No Smoking Risk of stroke is increased by inhaling second-hand smoke

Investigators also found that even after adjustment for other stroke factors such as hypertension, diabetes, and heart disease, the 30% risk for nonsmokers remained.

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Second-hand smoke increases the risk of stroke by about 30% for nonsmokers, a new study published in the American Journal of Preventive Medicine has found.

Investigators also found that even after adjustment for other stroke factors such as hypertension, diabetes, and heart disease, the 30% risk for nonsmokers remained.

The finding was done using data from the Reasons for Geographic and Racial Differences in Stroke (REGARDS) study, a national, population-based, longitudinal study investigating cardiovascular disease events and mortality endpoints among white and African American adults aged greater than 45 years.

The current study included almost 22,000 participants (38% African American, 45% male) with 23%reporting SHS exposure in the past year.

428 strokes were also reported during the period of April 2003 to March 2012.

A further analysis of the type of stroke (ischemic vs. hemorrhagic) was performed and showed that most strokes were due to blockage of blood flow to the brain (352 ischemic, 50 hemorrhagic, and 26 strokes of unknown subtype).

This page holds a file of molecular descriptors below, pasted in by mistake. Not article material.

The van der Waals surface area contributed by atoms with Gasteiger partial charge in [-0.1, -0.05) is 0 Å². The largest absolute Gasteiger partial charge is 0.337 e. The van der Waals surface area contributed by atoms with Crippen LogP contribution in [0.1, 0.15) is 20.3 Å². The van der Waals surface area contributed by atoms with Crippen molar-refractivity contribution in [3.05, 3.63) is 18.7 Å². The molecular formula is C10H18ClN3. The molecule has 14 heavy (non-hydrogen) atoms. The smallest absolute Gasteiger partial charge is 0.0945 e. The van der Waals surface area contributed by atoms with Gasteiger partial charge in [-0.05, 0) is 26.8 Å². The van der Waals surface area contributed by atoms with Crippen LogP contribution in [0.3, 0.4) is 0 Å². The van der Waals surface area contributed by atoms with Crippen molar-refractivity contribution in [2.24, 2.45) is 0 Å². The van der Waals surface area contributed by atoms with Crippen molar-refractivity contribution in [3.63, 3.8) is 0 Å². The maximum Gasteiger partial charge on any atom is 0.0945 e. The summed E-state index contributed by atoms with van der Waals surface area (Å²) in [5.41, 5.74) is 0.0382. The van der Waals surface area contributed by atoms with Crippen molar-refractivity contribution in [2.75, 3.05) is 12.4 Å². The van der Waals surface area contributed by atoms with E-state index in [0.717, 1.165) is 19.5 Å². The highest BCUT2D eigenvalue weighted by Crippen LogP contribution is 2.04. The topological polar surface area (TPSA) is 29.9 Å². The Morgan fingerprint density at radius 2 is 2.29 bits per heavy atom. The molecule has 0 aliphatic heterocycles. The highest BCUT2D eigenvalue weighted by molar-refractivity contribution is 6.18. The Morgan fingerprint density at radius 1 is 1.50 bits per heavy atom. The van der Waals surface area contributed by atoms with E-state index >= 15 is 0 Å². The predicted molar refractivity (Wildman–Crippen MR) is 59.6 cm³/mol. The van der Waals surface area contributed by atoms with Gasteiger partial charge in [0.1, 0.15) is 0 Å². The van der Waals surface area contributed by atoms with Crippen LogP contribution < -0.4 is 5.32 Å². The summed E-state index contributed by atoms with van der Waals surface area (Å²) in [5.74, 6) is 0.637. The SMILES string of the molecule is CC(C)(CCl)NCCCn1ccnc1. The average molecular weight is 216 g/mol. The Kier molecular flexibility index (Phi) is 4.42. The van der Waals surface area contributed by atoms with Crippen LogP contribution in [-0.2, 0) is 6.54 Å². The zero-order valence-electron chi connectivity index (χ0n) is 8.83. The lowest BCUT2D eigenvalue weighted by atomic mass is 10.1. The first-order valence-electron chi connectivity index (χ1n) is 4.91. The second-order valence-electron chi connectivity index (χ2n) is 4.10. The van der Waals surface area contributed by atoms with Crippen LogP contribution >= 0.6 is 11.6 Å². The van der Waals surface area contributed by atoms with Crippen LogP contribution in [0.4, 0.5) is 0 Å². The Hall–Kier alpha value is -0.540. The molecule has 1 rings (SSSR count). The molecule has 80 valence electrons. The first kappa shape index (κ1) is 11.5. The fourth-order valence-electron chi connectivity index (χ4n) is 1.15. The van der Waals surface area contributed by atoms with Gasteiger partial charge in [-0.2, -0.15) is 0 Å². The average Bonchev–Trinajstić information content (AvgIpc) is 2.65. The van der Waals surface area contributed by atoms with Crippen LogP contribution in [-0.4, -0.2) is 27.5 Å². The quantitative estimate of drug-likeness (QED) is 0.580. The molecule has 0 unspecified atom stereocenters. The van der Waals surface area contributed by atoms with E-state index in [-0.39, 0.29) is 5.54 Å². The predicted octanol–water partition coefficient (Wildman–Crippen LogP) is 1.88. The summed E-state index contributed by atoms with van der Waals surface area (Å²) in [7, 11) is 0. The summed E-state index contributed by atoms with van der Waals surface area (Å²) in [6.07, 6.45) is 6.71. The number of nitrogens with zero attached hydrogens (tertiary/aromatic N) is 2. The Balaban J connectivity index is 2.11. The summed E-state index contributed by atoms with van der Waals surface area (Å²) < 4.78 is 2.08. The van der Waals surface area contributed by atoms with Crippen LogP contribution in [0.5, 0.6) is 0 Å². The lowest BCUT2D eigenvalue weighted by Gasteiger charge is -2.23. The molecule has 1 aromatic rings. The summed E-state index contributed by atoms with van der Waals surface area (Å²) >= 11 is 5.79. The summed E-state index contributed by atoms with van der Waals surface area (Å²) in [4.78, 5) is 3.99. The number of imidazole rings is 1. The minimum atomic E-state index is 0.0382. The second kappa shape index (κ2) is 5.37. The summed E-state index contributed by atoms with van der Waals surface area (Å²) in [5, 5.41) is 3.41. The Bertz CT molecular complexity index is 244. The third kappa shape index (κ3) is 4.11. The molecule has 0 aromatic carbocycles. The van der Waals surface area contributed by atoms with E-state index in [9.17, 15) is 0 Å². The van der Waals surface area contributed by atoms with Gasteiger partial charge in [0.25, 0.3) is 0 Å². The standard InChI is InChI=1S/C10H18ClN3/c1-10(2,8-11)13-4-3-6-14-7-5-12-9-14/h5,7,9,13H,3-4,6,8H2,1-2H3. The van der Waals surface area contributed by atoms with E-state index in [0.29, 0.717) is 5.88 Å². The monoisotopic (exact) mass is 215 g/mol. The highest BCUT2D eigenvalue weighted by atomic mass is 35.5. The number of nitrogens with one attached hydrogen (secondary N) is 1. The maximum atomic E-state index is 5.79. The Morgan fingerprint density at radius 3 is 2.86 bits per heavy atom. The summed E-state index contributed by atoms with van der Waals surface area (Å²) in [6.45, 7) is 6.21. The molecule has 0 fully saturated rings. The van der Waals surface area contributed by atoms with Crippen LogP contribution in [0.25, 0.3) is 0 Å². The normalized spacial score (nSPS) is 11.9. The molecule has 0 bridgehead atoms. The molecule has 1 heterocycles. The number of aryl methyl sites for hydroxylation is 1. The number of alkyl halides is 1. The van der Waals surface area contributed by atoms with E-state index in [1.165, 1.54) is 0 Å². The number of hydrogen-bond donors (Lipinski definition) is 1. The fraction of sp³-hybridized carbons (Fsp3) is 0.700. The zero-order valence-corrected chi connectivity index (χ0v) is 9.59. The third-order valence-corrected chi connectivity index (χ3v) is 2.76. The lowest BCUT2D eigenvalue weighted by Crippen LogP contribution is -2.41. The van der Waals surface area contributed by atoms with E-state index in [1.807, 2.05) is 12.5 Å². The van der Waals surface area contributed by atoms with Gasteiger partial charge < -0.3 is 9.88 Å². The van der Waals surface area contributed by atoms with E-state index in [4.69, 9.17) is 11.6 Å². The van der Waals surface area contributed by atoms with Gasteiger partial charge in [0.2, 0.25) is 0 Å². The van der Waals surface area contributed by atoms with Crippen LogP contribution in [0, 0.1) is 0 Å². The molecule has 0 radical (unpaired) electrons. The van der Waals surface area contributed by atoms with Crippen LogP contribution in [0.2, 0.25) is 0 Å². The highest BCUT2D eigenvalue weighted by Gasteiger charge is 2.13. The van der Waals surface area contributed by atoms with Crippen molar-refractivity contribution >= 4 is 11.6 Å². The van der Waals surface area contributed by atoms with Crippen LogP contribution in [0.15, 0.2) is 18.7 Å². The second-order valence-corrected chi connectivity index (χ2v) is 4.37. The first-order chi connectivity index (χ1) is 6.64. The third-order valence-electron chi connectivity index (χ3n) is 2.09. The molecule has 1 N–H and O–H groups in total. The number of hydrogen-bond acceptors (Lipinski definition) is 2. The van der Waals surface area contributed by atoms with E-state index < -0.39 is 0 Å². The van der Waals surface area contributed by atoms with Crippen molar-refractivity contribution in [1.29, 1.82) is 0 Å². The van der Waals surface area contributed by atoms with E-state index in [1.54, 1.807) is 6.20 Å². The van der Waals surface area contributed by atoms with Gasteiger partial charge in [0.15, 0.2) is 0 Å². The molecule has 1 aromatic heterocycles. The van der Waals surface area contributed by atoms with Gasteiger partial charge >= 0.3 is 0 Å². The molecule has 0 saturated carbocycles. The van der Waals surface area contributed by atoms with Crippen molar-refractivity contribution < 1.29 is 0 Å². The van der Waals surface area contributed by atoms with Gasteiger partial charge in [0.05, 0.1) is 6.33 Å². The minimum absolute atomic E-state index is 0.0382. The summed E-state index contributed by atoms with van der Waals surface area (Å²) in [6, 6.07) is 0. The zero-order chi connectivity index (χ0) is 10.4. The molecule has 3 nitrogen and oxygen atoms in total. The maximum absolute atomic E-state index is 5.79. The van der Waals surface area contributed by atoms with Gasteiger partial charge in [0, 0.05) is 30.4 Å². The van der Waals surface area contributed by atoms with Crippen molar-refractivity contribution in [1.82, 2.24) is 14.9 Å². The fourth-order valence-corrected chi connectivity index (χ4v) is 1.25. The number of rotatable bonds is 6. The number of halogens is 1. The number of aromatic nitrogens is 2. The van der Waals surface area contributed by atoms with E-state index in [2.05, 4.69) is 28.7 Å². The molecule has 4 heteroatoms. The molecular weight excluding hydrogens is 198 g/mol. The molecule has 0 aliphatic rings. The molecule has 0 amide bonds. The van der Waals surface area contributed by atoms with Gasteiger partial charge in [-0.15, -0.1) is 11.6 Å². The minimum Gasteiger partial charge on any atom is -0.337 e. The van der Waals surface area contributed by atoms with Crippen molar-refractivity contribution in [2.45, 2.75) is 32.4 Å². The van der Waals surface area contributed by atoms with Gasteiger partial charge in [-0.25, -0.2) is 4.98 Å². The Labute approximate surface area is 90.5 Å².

It was also found that a combination of smoking and giving birth preterm can more than triple the risk of cardiovascular disease faced by mothers.

The study authors wanted to find out whether the coexistence of smoking and preterm birth would combine to result in further increases in maternal cardiovascular disease risk.

While smoking is recognized as a risk factor for cardiovascular disease (CVD), women are particularly dissuaded against it if they become pregnant.

In addition to the usual risks, smoking can expose babies to harmful chemicals while in the womb, hinder growth and increase the risk of preterm birth and certain postbirth health problems.

Preterm birth is also known to increase the risk of CVD, with previous studies revealing that women with a history of preterm birth have a 1.2-4 times higher risk of CVD than women who have term babies.

 

 

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